Dr. Mark Creech
I was recently talking with a young woman who was cohabitating with her boyfriend instead of marrying him. She said with some perplexity, “Reverend, what difference does a piece of paper make? You can have the same commitment without a legal document.”
I responded simply, “Then if that piece of paper really makes no difference, why not go get it?” The fact is it does make a huge difference – what it reveals about the reality of the depth of one’s commitment – the legal protections it provides for the woman and any possible children that may come from the couple’s union.
Marriage is not simply a private matter. But it is a covenant made between God, the couple, society, and the laws of the land. Anything short of this between a man and a woman is not marriage, but just something that mimics it.
Glenn Stanton, a researcher, author and speaker on marriage issues has spent years reviewing research from institutions like Harvard, University of Chicago, Berkely and Bowling Green that address the difference between cohabitating and marriage.
Stanton writes, “The reams of research stacked on my desk from various disciplines indicates that the idea that marriage is just a piece of paper or a legal formality could not be further from the truth…Institutions conducting credible research on this issue across the country are finding that in every way we are able to measure human wellbeing, marriage makes a measurable difference. There is a gap the size of the Grand Canyon in the outcomes of married people versus cohabitating couples. Even long-term cohabitating couples look more like single people than married people…When we look at domestic violence against women, how well the kids do in school, the kind of neighborhood you live in, and mental and physical wellbeing, married people are better off across the board. In some instances, two to three times better off than those who are single or living together.”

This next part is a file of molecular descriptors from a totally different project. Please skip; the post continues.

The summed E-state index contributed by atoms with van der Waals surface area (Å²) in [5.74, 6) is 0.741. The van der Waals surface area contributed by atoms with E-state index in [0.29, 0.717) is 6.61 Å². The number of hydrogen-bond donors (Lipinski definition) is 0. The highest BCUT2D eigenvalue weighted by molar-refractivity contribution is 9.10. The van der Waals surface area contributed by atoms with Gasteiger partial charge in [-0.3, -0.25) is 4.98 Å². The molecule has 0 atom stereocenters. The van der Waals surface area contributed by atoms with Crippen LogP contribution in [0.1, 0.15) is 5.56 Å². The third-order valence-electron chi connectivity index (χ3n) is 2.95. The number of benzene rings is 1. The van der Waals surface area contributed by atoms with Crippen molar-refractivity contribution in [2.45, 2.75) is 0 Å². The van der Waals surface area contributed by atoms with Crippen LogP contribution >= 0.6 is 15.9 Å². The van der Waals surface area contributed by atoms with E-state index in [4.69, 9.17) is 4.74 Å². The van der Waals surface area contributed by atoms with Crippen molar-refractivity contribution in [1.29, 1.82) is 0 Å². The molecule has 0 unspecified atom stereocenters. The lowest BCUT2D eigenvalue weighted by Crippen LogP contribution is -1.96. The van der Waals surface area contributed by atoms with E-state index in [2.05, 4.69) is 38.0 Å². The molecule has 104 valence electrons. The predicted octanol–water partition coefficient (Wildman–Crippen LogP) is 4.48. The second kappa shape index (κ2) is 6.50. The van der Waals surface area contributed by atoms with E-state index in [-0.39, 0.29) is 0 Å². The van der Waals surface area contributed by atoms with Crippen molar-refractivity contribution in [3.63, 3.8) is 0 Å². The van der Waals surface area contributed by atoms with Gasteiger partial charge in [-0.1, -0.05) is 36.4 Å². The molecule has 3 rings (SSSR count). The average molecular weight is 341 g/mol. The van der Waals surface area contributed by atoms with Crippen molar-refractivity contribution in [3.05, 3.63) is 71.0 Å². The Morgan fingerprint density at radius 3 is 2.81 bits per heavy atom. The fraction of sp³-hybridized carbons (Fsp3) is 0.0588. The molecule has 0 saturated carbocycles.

For the first time in America’s history, more people are living together than those who are married. That’s a tragedy for these couples, the children who come from their unions, as well as the country.
I think it’s especially bad for women because women tend to think cohabitation is something moving towards marriage, while most guys are just hanging out, having fun, and enjoying the milk from the cow without having to pay for it. 
Outside of that piece of paper there is nothing but sexual immorality – a bond without the fullest commitment – a bond with all the privileges of marriage but devoid of its most serious responsibilities – a counterfeit at best.
Yes, that piece of paper does make a difference – all the difference in the world.
 Baumgardner, Julie “Does A Piece of Paper Really Make a Difference?” First Things First, http://firstthings.org/does-a-piece-of-paper-really-make-a-difference